For example, in the area of public health, NTU can offer a range of services such as policy development and analysis, epidemiological studies, disease surveillance and control, health communication and promotion, and emergency preparedness and response. Our team can also provide assistance in developing health financing strategies, assessing the cost-effectiveness of health interventions, and designing health insurance schemes.

NTU has experience in planning and implementing health systems, including designing and equipping hospitals and health centers, as well as training health professionals in clinical skills and patient care. We also have resources to assist in developing and implementing health information systems and electronic health records. Importantly, NTU is committed to promoting social inclusion and protection, which includes addressing health inequalities. We can provide technical assistance in identifying and addressing the social determinants of health, developing strategies to reduce health disparities.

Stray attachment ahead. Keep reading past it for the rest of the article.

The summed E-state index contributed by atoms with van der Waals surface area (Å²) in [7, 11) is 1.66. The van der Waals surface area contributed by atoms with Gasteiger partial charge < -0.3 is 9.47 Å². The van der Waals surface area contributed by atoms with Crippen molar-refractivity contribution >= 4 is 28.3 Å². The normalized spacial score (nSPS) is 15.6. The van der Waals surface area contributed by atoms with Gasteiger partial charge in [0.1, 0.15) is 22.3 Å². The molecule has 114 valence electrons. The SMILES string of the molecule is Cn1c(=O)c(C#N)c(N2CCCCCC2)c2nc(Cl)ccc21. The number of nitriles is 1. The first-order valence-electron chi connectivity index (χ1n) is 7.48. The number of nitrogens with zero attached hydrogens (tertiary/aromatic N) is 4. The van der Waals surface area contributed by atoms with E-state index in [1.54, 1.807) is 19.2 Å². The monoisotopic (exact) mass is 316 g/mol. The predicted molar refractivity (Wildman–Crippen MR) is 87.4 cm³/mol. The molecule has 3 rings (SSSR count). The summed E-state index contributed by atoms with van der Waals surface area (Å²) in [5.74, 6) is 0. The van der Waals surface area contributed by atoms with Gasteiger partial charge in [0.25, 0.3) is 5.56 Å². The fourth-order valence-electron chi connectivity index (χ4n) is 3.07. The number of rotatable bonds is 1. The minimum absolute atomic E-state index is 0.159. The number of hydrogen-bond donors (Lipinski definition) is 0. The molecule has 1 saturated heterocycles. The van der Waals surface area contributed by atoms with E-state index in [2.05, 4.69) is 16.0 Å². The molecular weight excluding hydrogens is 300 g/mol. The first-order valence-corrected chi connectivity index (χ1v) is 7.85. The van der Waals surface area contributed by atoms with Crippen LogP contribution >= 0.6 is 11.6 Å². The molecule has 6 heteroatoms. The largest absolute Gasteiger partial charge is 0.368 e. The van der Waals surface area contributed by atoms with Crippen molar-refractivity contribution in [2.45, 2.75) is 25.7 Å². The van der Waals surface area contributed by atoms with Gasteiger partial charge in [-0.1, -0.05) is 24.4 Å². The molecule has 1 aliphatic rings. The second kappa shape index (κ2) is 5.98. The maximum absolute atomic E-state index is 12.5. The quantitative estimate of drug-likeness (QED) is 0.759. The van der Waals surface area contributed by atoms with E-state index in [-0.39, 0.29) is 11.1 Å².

We work closely with governments, communities, civil society, and other stakeholders to deliver high-quality services. Our team of experts is dedicated to improving the health and well-being of people around the world.

Our Projects in the Health Sector:

  • One of our flagship projects in the health sector is AfroSAFE (ongoing) where NTU is leading the post-crash care component. This project aims to improve post-crash care in African countries, including raising the capacity of emergency and rescue services to respond to road traffic crashes, improving the capacity of health services to provide adequate medical care, and improving coordination between different services involved in post-crash response and medical care.